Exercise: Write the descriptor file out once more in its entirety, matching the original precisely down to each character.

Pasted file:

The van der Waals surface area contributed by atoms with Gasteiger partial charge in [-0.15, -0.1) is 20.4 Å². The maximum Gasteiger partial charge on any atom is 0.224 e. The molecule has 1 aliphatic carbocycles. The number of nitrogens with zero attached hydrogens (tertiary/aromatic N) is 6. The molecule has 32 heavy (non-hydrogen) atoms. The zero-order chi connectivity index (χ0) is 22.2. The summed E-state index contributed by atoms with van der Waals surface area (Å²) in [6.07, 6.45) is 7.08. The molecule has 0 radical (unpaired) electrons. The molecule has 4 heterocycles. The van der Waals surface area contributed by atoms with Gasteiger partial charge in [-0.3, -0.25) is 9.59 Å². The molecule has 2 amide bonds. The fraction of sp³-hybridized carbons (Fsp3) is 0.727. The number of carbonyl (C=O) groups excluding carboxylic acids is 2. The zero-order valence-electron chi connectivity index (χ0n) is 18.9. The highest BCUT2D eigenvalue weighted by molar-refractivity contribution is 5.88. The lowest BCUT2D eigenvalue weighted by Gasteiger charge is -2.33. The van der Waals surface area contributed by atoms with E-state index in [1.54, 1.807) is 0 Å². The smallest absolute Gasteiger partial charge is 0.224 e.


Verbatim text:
The van der Waals surface area contributed by atoms with Gasteiger partial charge in [-0.15, -0.1) is 20.4 Å². The maximum Gasteiger partial charge on any atom is 0.224 e. The molecule has 1 aliphatic carbocycles. The number of nitrogens with zero attached hydrogens (tertiary/aromatic N) is 6. The molecule has 32 heavy (non-hydrogen) atoms. The zero-order chi connectivity index (χ0) is 22.2. The summed E-state index contributed by atoms with van der Waals surface area (Å²) in [6.07, 6.45) is 7.08. The molecule has 0 radical (unpaired) electrons. The molecule has 4 heterocycles. The van der Waals surface area contributed by atoms with Gasteiger partial charge in [-0.3, -0.25) is 9.59 Å². The molecule has 2 amide bonds. The fraction of sp³-hybridized carbons (Fsp3) is 0.727. The number of carbonyl (C=O) groups excluding carboxylic acids is 2. The zero-order valence-electron chi connectivity index (χ0n) is 18.9. The highest BCUT2D eigenvalue weighted by molar-refractivity contribution is 5.88. The lowest BCUT2D eigenvalue weighted by Gasteiger charge is -2.33. The van der Waals surface area contributed by atoms with E-state index in [1.54, 1.807) is 0 Å². The smallest absolute Gasteiger partial charge is 0.224 e.